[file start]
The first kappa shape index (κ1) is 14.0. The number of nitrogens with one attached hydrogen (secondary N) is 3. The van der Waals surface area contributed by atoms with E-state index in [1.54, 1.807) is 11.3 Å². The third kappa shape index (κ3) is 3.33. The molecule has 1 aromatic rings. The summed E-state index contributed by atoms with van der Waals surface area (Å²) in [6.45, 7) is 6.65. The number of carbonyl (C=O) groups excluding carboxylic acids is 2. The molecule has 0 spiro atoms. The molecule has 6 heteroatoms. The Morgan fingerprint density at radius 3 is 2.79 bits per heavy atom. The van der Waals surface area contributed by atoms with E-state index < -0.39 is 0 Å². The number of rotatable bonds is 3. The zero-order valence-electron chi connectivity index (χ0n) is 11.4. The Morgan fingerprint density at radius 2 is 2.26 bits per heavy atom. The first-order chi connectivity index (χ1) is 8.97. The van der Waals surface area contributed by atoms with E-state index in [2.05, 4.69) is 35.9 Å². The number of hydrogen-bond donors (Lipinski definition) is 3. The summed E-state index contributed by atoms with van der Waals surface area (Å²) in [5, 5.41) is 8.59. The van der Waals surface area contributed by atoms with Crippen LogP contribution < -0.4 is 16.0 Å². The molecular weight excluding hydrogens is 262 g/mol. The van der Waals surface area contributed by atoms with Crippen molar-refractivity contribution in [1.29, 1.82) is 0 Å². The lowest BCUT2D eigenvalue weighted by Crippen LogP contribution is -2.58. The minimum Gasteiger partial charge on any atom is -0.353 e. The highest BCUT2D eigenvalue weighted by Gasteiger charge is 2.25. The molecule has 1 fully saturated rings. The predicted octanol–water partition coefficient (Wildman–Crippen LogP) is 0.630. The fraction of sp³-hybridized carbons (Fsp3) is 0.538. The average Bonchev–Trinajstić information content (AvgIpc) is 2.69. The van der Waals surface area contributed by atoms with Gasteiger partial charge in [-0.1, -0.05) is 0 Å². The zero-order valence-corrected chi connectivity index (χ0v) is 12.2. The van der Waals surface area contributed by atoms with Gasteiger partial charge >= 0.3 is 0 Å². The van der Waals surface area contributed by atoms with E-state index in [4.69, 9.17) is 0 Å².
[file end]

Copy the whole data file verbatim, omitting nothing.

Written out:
The first kappa shape index (κ1) is 14.0. The number of nitrogens with one attached hydrogen (secondary N) is 3. The van der Waals surface area contributed by atoms with E-state index in [1.54, 1.807) is 11.3 Å². The third kappa shape index (κ3) is 3.33. The molecule has 1 aromatic rings. The summed E-state index contributed by atoms with van der Waals surface area (Å²) in [6.45, 7) is 6.65. The number of carbonyl (C=O) groups excluding carboxylic acids is 2. The molecule has 0 spiro atoms. The molecule has 6 heteroatoms. The Morgan fingerprint density at radius 3 is 2.79 bits per heavy atom. The van der Waals surface area contributed by atoms with E-state index < -0.39 is 0 Å². The number of rotatable bonds is 3. The zero-order valence-electron chi connectivity index (χ0n) is 11.4. The Morgan fingerprint density at radius 2 is 2.26 bits per heavy atom. The first-order chi connectivity index (χ1) is 8.97. The van der Waals surface area contributed by atoms with E-state index in [2.05, 4.69) is 35.9 Å². The number of hydrogen-bond donors (Lipinski definition) is 3. The summed E-state index contributed by atoms with van der Waals surface area (Å²) in [5, 5.41) is 8.59. The van der Waals surface area contributed by atoms with Crippen LogP contribution < -0.4 is 16.0 Å². The molecular weight excluding hydrogens is 262 g/mol. The van der Waals surface area contributed by atoms with Crippen molar-refractivity contribution in [1.29, 1.82) is 0 Å². The lowest BCUT2D eigenvalue weighted by Crippen LogP contribution is -2.58. The minimum Gasteiger partial charge on any atom is -0.353 e. The highest BCUT2D eigenvalue weighted by Gasteiger charge is 2.25. The molecule has 1 fully saturated rings. The predicted octanol–water partition coefficient (Wildman–Crippen LogP) is 0.630. The fraction of sp³-hybridized carbons (Fsp3) is 0.538. The average Bonchev–Trinajstić information content (AvgIpc) is 2.69. The van der Waals surface area contributed by atoms with Gasteiger partial charge in [-0.1, -0.05) is 0 Å². The zero-order valence-corrected chi connectivity index (χ0v) is 12.2. The van der Waals surface area contributed by atoms with Gasteiger partial charge >= 0.3 is 0 Å². The van der Waals surface area contributed by atoms with E-state index in [4.69, 9.17) is 0 Å².